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Posts from the ‘history’ Category

Patriotic Blankets for July 4th

We have woven many blankets that celebrate American patriotism over the years, from the Grateful Nation and Code Talker blankets that celebrate the contributions of our veterans, to retired blankets like Chief Eagle and Home of the Brave.

Here are two beautiful blankets that summon the patriotic spirit of this Independence Day.

Dawn’s Early Light:

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“O say can you see by the dawn’s early light.” These words were penned on the back of an envelope in 1814 by young lawyer and poet Francis Scott Key. Key was held captive on a Royal Navy ship as British ships in Chesapeake Bay bombarded Fort McHenry throughout the night. When dawn broke, the fort was still standing, the American flag still waving. It was a turning point in the war of 1812, and the birth of our national anthem, the “Star Spangled Banner.” This blanket, woven in our American mills, commemorates the Bicentennial of that momentous morning in U.S. history. Fifteen red and white stripes and stars represent those on the flag at that time. Each star is shaped like an aerial view of the fort, which was built in the shape of a five-pointed star. Striations and imprecise images give the design a vintage Americana look.

Brave Star:

Brave_StarThis contemporary interpretation of the American flag is a celebration of the patriotism of Native Americans. In 1875 Indian Scouts carried messages from fort to fort in the West. Native American soldiers saw action with Teddy Roosevelt’s Rough Riders in Cuba. And soldiers from many tribes battled in World War II, Korea, Vietnam, the Persian Gulf and Iraq. Five Native Americans have been awarded the Medal of Honor for bravery “above and beyond the call of duty.” The design marries modern asymmetry and vintage Americana. The unique striations, using pulled out yarns, reflect an era when dyes were made from plants.

Have a great Fourth!

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Mad for Mad Men

As much as we dislike half seasons, the decision to spread Mad Men’s last episodes over two years puts off the inevitable, painful farewell to a fascinating show.

We’ve seen Pendleton on Mad Men’s men, in robes and Topsters. Peggy disguised her pregnancy under the waistband of an ever-higher Pendleton reversible skirt–or Turnabout as it was called back then.

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The early seasons captured an iconically Pendleton look. The characters seemed to step right out of a Ted Rand illustration.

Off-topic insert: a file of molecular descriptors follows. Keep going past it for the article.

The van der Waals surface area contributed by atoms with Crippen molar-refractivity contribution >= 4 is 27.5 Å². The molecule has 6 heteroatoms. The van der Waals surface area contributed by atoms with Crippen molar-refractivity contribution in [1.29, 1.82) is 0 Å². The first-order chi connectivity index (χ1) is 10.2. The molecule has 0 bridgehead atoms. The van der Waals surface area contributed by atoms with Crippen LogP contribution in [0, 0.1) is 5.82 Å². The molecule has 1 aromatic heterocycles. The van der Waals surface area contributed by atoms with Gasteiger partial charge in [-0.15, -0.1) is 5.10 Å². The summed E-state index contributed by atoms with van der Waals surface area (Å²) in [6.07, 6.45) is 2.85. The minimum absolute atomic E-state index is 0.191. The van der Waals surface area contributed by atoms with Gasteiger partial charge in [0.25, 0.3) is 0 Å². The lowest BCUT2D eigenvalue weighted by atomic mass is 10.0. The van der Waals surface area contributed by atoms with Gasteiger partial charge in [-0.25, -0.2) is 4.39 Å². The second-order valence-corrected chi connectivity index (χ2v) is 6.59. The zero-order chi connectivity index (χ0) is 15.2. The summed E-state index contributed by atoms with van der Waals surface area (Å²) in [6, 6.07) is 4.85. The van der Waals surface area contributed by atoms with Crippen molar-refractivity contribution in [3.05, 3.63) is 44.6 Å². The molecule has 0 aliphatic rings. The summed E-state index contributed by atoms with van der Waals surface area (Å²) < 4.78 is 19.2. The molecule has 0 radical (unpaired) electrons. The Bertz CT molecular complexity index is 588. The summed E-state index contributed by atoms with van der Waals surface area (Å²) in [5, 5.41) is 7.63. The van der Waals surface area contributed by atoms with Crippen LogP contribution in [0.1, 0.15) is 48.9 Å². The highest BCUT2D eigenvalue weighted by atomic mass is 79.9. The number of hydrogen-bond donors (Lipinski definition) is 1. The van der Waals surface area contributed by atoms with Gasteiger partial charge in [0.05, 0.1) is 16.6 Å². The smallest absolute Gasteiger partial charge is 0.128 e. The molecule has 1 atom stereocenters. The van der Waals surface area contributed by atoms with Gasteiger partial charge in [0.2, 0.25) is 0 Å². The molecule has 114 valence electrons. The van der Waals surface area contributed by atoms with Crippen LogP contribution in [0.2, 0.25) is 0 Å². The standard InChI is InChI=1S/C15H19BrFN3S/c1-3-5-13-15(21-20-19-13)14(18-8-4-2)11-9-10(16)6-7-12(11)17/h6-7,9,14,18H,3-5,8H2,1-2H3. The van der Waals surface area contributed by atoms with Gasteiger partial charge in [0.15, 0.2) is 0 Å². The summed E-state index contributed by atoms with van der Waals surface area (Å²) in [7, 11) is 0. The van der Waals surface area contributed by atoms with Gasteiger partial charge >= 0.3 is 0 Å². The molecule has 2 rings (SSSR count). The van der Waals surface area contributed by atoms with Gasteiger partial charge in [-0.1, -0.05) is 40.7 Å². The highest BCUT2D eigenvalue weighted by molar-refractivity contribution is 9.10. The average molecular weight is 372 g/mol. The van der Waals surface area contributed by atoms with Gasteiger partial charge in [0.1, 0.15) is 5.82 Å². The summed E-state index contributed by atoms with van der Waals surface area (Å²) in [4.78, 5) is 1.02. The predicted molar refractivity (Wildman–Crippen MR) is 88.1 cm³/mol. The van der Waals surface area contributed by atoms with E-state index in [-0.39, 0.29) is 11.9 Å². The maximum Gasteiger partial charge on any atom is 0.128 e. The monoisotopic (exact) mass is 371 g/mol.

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Time has passed in the world of Mad Men, and the characters are wearing miniskirts and bell bottoms. As always, the costumes are pitch-perfect.  And, as always, we will be watching–for just as long as we can.

 

 

“The Pendleton” featuring Luke Ditella for PONYBOY

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We’re just a little bit crazy for these images shot by PO­­­NYBOY featuring Luke Ditella in vintage Pendleton wool shirts. Luke is a surfer (read about him at The Surfer’s View ) who works with Click Models NY.

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As the magazine says, “We were pleased to feature Luke, and his rugged good-looks worked so well for this story.” He models an array of classic Pendleton plaids from tartan to exploded to ombre to check to glen to windowpane, shown tucked into high-waisted vintage wool dress slacks.

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And, he wears a solid wool shirt reminiscent of the Tony shirt we have at pendleton-usa.com this spring.

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Based on the plaids and lengths of the collar points, we see shirts from nearly every decade we’ve been making wool shirts in our nine decades of quality shirtmaking. Check out our Instagrams tagged #pendleton9decades to see some of the recreated shirts we’re doing this fall to celebrate. And you can follow Luke’s Instagram at LUKEDITELLA.

See the full Ponyboy feature here with many more shirts.

 

Serapes for Spring

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Ah, the serape. Just looking at it makes you happy. This blanket reads modern, but it has been around a long time.

The serape’s roots are in the Mexican weaving tradition, but it is now common to both Spanish and Native American textiles. Here’s a photo of a Native family in a historic Babbitt Brothers wagon with a serape peeking over the edge. This was taken in the Southwest, where the Babbitts plied (and still ply) their trade.